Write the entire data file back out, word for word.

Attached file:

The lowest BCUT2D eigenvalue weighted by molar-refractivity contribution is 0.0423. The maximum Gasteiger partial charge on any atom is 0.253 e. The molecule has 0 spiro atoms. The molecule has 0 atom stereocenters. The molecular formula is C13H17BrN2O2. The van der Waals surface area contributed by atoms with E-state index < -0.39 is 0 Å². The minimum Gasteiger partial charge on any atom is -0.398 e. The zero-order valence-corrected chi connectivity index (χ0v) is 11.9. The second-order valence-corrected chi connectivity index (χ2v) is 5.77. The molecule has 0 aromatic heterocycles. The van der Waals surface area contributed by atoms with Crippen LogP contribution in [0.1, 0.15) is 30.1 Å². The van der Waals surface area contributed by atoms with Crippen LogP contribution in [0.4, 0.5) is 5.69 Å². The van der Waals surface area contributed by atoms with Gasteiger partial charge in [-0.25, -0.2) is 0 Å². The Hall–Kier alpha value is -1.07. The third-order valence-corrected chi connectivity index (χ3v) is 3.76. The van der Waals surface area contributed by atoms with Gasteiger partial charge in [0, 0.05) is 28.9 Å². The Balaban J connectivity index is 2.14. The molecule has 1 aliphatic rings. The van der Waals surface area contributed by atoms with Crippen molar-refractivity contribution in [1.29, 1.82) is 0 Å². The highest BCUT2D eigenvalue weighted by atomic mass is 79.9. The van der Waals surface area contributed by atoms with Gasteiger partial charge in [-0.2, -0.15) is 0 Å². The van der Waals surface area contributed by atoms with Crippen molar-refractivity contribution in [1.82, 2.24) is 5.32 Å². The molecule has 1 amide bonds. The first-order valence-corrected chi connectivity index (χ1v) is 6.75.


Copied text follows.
The lowest BCUT2D eigenvalue weighted by molar-refractivity contribution is 0.0423. The maximum Gasteiger partial charge on any atom is 0.253 e. The molecule has 0 spiro atoms. The molecule has 0 atom stereocenters. The molecular formula is C13H17BrN2O2. The van der Waals surface area contributed by atoms with E-state index < -0.39 is 0 Å². The minimum Gasteiger partial charge on any atom is -0.398 e. The zero-order valence-corrected chi connectivity index (χ0v) is 11.9. The second-order valence-corrected chi connectivity index (χ2v) is 5.77. The molecule has 0 aromatic heterocycles. The van der Waals surface area contributed by atoms with Crippen LogP contribution in [0.1, 0.15) is 30.1 Å². The van der Waals surface area contributed by atoms with Crippen LogP contribution in [0.4, 0.5) is 5.69 Å². The van der Waals surface area contributed by atoms with Gasteiger partial charge in [-0.25, -0.2) is 0 Å². The Hall–Kier alpha value is -1.07. The third-order valence-corrected chi connectivity index (χ3v) is 3.76. The van der Waals surface area contributed by atoms with Gasteiger partial charge in [0, 0.05) is 28.9 Å². The Balaban J connectivity index is 2.14. The molecule has 1 aliphatic rings. The van der Waals surface area contributed by atoms with Crippen molar-refractivity contribution in [1.29, 1.82) is 0 Å². The highest BCUT2D eigenvalue weighted by atomic mass is 79.9. The van der Waals surface area contributed by atoms with Gasteiger partial charge in [-0.2, -0.15) is 0 Å². The van der Waals surface area contributed by atoms with Crippen molar-refractivity contribution in [1.82, 2.24) is 5.32 Å². The molecule has 1 amide bonds. The first-order valence-corrected chi connectivity index (χ1v) is 6.75.